For purposes of this column, community outreach and community engagement are used interchangeably and refer to any type of activity between a studio/collegiate chapter/ local association and the community.
There is also a trend, especially in the grant-making world and local government, that recognizes the arts as a means to strengthen communities, create more vibrant cities, or act as a catalyst or convener to address issues of social justice, crime prevention and diversity. Partnerships with social service agencies and local government entities are new avenues for community engagement while increasing arts awareness and visibility.
Ways To Connect
There is no shortage of possibilities
for a studio or collegiate chapter or
local association to interact with the
community. Here are some ideas:
- Performance in a public venue, especially in unexpected or informal venues: street performances on keyboard in a downtown shopping area; outdoor park concert; performance at a prison, community center, hospital lobby, museum or art gallery; or faith-based venue.
- Festival or competition, such as a Bach festival for students of any instrument. My collegiate chapter holds an annual "Butler Children's Festival" for ages 7–12 who study any instrument. The free event features an afternoon of music games and activities organized by university students.
- A fundraising or charity-based event, such as a studio team for Relay for Life or donation of music lessons to a silent auction. The MTNA Collegiate Chapter at University of Oklahoma sponsors an ongoing project, Piano Matchmaker, to accept donations of used pianos, which are then matched to a student in need. The chapter raises funds to pay for the first tuning. As an individual, Heather Smith in Utah initiated a collaborative fundraising project for a new recital venue between an art gallery + local music teachers + private foundations + city/ county government. Read more in "Fundraising: Who Cares?" in the December/January 2017/2018 American Music Teacher.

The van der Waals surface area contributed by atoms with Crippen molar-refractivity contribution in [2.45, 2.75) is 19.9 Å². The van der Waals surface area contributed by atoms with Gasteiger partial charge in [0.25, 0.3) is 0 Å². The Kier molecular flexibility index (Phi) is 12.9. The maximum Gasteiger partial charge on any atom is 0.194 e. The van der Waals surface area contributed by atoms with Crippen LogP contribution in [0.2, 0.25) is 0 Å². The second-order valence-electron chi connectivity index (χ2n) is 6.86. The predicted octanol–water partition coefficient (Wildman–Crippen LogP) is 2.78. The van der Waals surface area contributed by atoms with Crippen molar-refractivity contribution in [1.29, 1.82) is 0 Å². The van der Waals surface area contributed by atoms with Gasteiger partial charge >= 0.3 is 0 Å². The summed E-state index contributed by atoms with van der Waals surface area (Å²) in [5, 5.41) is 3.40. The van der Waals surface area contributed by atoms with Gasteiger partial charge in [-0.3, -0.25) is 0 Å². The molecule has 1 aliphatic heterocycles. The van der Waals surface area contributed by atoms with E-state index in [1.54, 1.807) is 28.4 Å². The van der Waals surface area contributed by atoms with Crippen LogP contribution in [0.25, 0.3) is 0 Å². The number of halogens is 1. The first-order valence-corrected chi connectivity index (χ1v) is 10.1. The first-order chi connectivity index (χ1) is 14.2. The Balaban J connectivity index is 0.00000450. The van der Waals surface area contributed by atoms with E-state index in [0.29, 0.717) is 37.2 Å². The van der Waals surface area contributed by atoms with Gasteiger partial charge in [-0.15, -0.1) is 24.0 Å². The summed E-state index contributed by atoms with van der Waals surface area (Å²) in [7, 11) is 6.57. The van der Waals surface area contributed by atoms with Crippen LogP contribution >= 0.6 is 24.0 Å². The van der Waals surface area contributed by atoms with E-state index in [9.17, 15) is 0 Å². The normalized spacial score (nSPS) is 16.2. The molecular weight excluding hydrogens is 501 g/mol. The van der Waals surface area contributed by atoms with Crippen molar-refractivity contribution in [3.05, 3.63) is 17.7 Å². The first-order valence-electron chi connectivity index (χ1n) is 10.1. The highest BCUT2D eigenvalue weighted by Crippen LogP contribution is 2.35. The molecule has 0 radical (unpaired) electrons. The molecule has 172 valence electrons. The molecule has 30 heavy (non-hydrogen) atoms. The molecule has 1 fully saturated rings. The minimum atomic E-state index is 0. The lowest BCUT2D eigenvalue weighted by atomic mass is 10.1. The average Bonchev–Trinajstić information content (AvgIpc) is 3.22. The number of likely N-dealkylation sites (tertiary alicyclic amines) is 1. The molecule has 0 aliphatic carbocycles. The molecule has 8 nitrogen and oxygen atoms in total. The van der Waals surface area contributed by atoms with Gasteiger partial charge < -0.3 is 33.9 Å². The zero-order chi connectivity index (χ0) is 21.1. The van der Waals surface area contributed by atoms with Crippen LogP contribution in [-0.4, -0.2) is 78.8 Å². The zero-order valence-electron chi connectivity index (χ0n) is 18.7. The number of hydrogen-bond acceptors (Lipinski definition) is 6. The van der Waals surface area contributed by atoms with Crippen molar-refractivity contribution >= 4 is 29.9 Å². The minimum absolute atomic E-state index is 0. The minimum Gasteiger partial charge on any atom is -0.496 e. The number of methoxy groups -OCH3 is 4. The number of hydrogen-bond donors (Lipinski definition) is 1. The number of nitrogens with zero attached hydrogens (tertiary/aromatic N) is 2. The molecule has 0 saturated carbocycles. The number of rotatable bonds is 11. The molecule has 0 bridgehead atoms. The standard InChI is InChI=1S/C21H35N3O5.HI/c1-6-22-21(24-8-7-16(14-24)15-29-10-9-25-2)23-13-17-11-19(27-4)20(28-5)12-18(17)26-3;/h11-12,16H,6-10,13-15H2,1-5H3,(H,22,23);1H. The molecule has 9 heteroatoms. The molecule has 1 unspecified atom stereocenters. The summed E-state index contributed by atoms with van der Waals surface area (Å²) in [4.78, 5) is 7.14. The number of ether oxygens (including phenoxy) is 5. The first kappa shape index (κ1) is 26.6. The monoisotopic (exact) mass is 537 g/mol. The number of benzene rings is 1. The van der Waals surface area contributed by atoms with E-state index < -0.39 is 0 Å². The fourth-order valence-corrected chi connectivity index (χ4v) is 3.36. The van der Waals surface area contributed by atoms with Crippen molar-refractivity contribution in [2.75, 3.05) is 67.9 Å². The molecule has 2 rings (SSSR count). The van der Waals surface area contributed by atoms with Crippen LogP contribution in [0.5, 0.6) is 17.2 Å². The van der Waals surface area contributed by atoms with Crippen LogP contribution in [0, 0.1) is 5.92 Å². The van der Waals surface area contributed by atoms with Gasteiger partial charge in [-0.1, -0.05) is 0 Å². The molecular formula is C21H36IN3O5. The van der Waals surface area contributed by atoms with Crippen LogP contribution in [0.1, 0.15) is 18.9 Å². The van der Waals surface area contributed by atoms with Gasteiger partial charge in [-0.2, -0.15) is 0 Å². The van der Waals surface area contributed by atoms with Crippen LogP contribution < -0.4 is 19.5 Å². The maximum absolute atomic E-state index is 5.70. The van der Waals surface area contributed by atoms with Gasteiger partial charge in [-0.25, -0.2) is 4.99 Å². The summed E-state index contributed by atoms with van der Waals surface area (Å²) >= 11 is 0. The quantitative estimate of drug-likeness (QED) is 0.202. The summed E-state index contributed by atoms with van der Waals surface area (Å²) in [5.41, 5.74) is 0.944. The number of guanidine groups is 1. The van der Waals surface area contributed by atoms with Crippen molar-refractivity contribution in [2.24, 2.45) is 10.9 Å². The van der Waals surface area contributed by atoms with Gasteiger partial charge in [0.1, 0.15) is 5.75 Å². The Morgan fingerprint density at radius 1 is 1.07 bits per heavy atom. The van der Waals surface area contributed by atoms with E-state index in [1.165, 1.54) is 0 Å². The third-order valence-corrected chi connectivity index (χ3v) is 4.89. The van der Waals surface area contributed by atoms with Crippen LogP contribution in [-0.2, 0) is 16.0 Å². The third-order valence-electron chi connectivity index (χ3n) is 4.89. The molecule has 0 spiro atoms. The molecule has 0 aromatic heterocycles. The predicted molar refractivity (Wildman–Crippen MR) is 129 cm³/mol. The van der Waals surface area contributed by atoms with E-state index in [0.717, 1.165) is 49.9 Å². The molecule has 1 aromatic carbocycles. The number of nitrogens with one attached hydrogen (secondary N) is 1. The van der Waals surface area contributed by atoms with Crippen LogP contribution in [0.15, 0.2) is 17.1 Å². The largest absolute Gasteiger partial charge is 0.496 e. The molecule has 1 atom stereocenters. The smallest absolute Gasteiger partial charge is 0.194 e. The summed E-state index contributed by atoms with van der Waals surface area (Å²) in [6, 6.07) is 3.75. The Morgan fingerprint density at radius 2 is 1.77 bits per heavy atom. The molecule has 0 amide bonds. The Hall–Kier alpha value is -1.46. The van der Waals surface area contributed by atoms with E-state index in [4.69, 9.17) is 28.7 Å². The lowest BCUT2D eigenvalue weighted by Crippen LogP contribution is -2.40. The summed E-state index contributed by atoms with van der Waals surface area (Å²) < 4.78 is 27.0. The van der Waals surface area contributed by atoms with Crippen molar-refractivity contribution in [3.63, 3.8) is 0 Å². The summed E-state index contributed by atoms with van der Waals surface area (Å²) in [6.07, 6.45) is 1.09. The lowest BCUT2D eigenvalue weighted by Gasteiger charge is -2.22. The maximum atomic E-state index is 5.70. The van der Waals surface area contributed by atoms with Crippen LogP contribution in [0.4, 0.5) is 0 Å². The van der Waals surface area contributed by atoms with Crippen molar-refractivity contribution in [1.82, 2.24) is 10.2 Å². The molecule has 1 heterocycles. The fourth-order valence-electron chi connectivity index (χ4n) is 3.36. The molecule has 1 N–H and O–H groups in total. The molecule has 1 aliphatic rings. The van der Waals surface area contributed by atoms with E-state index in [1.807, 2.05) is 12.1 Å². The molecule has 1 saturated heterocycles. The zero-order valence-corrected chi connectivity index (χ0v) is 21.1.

- City-based events, such as a studio entry in a local parade or a booth at a city festival that promotes the benefits of arts education.
- Projects with community partners. Project Inspirare, an initiative of the Ohio University Collegiate Chapter, has multiple initiatives that connect college students with the community of Athens, including free monthly concerts, a piano upkeep fund, public school presentations, and "Music at the Movies." (www.projectinspirare.org)
- Participation as a studio or association in the local Chamber of Commerce or civic group events.
- Participation in local advocacy issues, such as school board meetings related to arts in the curriculum.
These are just a few ideas. I'm sure you can add more!
What about funding? While some engagement projects might require more time and planning than funding, others will require seed money or project funds. MTNA has a new grant opportunity—Community Engagement Grants. These grants are available to individuals, local and state affiliates, and collegiate chapters; the next deadline is May 1, 2018. Community Engagement Grants "focus on projects that engage the community in making music, appreciating music or attending live music events." (www.mtnafoundation.org/mtna-grants/communityengagement-grants)
Connect with the community. Enhance studio marketing and presence. Increase students' civic awareness and peer interactions. Strengthen the local community. Everyone wins!
Karen Thickstun, NCTM, teaches piano pedagogy at Butler University and directs the Butler Community Arts School. She holds degrees in music, economics and business. Thickstun is MTNA president.